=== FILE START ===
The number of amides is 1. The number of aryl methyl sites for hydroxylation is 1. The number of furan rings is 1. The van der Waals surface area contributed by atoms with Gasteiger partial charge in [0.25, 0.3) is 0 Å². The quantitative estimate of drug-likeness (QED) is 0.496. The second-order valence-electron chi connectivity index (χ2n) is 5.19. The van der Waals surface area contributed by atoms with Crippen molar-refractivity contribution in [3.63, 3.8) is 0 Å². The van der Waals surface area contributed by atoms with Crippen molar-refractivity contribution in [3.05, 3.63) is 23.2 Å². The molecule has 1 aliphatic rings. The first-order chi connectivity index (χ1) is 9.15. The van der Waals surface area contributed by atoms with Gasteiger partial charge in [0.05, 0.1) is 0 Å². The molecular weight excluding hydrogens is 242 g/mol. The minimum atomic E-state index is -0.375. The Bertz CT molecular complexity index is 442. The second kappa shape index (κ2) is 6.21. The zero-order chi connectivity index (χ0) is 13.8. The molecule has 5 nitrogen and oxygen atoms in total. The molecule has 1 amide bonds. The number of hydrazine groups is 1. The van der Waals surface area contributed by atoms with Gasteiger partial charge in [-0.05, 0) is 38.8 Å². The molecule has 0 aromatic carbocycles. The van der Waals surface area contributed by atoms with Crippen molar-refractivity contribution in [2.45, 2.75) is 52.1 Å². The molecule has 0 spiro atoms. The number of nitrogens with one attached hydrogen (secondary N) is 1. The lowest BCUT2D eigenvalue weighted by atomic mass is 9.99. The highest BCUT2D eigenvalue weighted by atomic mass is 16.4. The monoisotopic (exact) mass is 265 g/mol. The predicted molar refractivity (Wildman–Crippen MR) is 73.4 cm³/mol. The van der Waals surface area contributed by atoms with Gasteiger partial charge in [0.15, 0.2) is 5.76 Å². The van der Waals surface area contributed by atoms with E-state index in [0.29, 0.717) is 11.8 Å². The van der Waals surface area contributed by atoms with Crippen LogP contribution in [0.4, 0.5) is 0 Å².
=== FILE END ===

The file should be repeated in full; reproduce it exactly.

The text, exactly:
The number of amides is 1. The number of aryl methyl sites for hydroxylation is 1. The number of furan rings is 1. The van der Waals surface area contributed by atoms with Gasteiger partial charge in [0.25, 0.3) is 0 Å². The quantitative estimate of drug-likeness (QED) is 0.496. The second-order valence-electron chi connectivity index (χ2n) is 5.19. The van der Waals surface area contributed by atoms with Crippen molar-refractivity contribution in [3.63, 3.8) is 0 Å². The van der Waals surface area contributed by atoms with Crippen molar-refractivity contribution in [3.05, 3.63) is 23.2 Å². The molecule has 1 aliphatic rings. The first-order chi connectivity index (χ1) is 9.15. The van der Waals surface area contributed by atoms with Gasteiger partial charge in [0.05, 0.1) is 0 Å². The molecular weight excluding hydrogens is 242 g/mol. The minimum atomic E-state index is -0.375. The Bertz CT molecular complexity index is 442. The second kappa shape index (κ2) is 6.21. The zero-order chi connectivity index (χ0) is 13.8. The molecule has 5 nitrogen and oxygen atoms in total. The molecule has 1 amide bonds. The number of hydrazine groups is 1. The van der Waals surface area contributed by atoms with Gasteiger partial charge in [-0.05, 0) is 38.8 Å². The molecule has 0 aromatic carbocycles. The van der Waals surface area contributed by atoms with Crippen molar-refractivity contribution in [2.45, 2.75) is 52.1 Å². The molecule has 0 spiro atoms. The number of nitrogens with one attached hydrogen (secondary N) is 1. The lowest BCUT2D eigenvalue weighted by atomic mass is 9.99. The highest BCUT2D eigenvalue weighted by atomic mass is 16.4. The monoisotopic (exact) mass is 265 g/mol. The predicted molar refractivity (Wildman–Crippen MR) is 73.4 cm³/mol. The van der Waals surface area contributed by atoms with Gasteiger partial charge in [0.15, 0.2) is 5.76 Å². The van der Waals surface area contributed by atoms with E-state index in [0.29, 0.717) is 11.8 Å². The van der Waals surface area contributed by atoms with Crippen LogP contribution in [0.4, 0.5) is 0 Å².